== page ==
How the Opposition rediscovered itself and revived its political fortunes in the face of the BJP juggernaut - Hindustan Times
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How the Opposition rediscovered itself and revived its political fortunes in the face of the BJP juggernaut

Jun 05, 2024 02:17 AM IST

Ultimately, Mandate 2024 shows how the Indian voter continues to surprise.

The exit polls predicted a washout for the Opposition and expected the Bharatiya Janata Party (BJP) to better its 2019 performance. But something very different has happened. Many political observers who travelled extensively did warn us about the changing tide, especially in Uttar Pradesh (UP). However, many like me believed that if the BJP could effectively ward off the challenge from the combined might of the Samajwadi Party (SP) and the Bahujan Samaj Party (BSP) in UP in 2019, then it was unlikely that an SP and Congress alliance could do the trick this time. The BJP’s victory margins over its nearest rivals in 2019 seemed too big to scale.

Supporters of Indian National Congress (INC) party hold a portrait of their president Rahul Gandhi and wave India's national flag to celebrate vote counting results for the country's general election, at the INC headquarter in New Delhi on June 4, 2024. Vote counting was underway in India's election on June 4, with Prime Minister Narendra Modi all but assured a triumph for his Hindu nationalist agenda that has thrown the opposition into disarray and deepened concerns for minority rights. (Photo by Arun SANKAR / AFP)(AFP) PREMIUM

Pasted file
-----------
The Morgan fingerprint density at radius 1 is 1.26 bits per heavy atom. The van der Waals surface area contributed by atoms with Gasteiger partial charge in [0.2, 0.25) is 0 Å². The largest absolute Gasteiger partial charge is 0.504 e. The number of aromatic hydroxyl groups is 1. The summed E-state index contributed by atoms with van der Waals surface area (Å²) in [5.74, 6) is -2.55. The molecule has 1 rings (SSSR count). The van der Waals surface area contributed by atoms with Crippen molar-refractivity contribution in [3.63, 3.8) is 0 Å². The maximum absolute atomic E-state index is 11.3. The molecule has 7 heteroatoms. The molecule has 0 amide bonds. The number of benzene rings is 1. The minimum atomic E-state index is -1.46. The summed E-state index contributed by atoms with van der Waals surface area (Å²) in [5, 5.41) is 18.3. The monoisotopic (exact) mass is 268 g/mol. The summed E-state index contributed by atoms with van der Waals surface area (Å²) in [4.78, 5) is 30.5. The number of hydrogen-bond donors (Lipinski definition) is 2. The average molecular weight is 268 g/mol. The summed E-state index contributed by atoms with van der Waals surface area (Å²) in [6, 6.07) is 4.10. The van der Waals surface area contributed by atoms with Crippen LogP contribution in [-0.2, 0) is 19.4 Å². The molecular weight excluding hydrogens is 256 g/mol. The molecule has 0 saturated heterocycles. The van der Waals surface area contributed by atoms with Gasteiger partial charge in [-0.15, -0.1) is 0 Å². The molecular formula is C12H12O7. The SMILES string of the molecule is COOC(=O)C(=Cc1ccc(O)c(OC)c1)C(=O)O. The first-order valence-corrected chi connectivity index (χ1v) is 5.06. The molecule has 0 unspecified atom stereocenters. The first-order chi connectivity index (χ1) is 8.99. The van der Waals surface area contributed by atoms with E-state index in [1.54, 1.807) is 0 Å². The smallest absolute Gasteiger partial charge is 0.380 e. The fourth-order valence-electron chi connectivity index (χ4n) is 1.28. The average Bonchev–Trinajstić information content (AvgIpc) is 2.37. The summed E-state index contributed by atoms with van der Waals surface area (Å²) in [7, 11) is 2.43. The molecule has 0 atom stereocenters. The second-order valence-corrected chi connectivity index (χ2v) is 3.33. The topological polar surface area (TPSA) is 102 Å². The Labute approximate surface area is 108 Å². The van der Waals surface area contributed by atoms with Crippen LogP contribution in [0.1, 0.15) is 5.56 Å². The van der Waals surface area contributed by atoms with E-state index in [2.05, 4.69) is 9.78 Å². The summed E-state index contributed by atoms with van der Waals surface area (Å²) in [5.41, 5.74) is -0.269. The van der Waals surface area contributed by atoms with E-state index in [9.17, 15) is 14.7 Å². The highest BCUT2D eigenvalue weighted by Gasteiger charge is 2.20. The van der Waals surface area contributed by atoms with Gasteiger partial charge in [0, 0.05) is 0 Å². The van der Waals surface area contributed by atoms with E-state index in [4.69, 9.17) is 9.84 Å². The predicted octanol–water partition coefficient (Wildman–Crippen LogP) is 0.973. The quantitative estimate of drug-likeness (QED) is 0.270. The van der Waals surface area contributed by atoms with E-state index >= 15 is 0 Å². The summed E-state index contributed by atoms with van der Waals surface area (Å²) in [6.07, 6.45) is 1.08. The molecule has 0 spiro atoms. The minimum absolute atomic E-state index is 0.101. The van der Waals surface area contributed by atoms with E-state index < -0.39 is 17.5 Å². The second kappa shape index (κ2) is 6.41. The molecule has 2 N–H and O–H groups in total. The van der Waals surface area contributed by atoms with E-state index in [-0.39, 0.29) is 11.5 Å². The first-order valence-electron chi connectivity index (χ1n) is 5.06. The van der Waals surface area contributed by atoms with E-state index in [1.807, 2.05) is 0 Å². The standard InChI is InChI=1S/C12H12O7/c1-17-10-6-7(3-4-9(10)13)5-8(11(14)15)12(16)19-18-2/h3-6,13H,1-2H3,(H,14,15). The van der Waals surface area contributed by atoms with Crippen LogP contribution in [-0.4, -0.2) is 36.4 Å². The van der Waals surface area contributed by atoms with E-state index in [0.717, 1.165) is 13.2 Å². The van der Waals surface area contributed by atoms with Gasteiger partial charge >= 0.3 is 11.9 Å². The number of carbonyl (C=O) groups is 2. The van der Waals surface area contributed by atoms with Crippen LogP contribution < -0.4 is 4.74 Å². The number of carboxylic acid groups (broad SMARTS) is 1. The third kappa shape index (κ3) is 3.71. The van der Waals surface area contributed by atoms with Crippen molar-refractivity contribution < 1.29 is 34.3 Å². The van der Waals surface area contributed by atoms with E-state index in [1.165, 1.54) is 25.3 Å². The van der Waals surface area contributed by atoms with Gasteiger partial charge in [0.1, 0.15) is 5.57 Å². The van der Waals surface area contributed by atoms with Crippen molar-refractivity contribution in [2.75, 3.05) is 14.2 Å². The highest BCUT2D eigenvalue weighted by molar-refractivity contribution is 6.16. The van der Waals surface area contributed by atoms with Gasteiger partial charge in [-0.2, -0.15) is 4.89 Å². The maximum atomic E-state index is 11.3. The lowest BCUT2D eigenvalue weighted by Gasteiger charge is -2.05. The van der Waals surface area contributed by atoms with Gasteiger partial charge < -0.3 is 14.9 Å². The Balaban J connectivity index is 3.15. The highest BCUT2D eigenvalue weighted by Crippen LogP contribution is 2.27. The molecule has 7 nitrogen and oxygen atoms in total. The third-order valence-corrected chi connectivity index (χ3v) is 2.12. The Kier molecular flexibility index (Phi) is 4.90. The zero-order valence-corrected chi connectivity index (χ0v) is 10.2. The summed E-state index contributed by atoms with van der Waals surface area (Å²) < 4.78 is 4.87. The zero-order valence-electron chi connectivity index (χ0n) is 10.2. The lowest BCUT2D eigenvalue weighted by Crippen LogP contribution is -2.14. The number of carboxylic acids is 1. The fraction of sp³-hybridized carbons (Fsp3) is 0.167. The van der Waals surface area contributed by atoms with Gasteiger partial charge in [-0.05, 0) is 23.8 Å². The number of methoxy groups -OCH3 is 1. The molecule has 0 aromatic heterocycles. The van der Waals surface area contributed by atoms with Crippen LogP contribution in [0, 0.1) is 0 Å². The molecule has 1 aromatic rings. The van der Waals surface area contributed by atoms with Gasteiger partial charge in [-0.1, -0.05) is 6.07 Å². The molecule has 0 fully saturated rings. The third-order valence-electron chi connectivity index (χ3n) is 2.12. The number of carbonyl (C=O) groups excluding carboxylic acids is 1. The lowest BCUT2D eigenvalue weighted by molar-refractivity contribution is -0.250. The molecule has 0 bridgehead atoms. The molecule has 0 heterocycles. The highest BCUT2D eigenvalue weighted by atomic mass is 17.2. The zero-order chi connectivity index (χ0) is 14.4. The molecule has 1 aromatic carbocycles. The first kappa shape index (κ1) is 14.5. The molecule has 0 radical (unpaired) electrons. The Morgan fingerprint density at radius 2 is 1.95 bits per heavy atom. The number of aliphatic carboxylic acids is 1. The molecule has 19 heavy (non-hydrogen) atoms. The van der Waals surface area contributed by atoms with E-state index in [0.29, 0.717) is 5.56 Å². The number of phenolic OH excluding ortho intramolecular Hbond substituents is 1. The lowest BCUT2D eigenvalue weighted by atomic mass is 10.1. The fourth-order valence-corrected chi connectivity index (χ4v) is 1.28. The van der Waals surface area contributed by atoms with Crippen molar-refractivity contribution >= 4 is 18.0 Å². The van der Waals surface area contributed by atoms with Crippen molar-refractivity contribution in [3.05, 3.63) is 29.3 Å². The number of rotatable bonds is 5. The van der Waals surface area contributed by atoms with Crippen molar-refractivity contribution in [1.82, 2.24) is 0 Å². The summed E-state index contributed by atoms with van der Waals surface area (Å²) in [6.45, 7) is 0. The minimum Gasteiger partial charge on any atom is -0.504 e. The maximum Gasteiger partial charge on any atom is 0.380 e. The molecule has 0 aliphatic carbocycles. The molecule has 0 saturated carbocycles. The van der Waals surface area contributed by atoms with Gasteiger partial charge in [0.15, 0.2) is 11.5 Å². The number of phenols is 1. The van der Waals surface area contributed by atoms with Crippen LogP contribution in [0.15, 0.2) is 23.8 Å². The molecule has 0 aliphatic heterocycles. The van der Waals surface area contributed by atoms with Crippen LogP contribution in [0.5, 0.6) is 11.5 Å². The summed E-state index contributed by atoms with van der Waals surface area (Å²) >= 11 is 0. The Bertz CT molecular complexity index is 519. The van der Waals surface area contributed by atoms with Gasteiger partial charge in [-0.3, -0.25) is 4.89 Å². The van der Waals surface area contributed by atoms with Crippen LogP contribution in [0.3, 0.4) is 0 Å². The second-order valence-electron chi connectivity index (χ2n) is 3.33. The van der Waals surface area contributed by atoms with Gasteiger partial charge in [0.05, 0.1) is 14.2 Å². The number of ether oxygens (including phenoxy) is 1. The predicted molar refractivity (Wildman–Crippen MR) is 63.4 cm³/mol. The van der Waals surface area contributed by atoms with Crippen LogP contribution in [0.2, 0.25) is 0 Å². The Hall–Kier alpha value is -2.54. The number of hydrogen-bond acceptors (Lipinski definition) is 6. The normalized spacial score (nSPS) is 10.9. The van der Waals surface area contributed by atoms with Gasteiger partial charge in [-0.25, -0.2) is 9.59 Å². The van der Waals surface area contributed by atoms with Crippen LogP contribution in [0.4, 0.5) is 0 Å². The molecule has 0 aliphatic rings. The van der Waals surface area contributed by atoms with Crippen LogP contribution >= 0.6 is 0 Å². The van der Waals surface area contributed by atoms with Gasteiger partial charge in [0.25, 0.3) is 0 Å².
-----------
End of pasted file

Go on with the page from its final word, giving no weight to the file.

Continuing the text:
Supporters of Indian National Congress (INC) party hold a portrait of their president Rahul Gandhi and wave India's national flag to celebrate vote counting results for the country's general election, at the INC headquarter in New Delhi on June 4, 2024. Vote counting was underway in India's election on June 4, with Prime Minister Narendra Modi all but assured a triumph for his Hindu nationalist agenda that has thrown the opposition into disarray and deepened concerns for minority rights. (Photo by Arun SANKAR / AFP)(AFP)

While Opposition parties, under the Indian National Developmental Inclusive Alliance (INDIA), are well below the majority mark of 272, they managed to win a lot more seats than expected by analysts. The Congress, which was becoming marginalised in national politics, has improved its vote share and seat tally considerably — significant also because it contested close to 100 seats fewer than in 2019.

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The pan-India alliance worked for the Opposition in states such as Maharashtra and UP. These two states account for more than half the seats the BJP lost to INDIA. The Shiv Sena (Uddhav Balasaheb Thackeray) and the Nationalist Congress Party (Sharad Pawar), despite their depleted organisational strength, pulled off a surprise in Maharashtra along with the Congress. Similarly, the SP delivered an unexpected performance after a long hiatus (since losing the assembly elections in 2012). The Congress lost more than 90% of the seats in direct contests against the BJP in the last two elections. The BJP would have hoped for the strike rate to continue, but the Congress seems to have won more than one in every four seats this time in such contests. While it may be difficult to empirically establish Rahul Gandhi’s role in the turnaround of his party, he must be credited for a nationwide mobilisation through the Bharat Jodo Yatra, settling the party’s leadership question with Mallikarjun Kharge becoming the Congress president, giving the Congress’s ideological line some clarity and centering the party’s campaign on economic and social justice.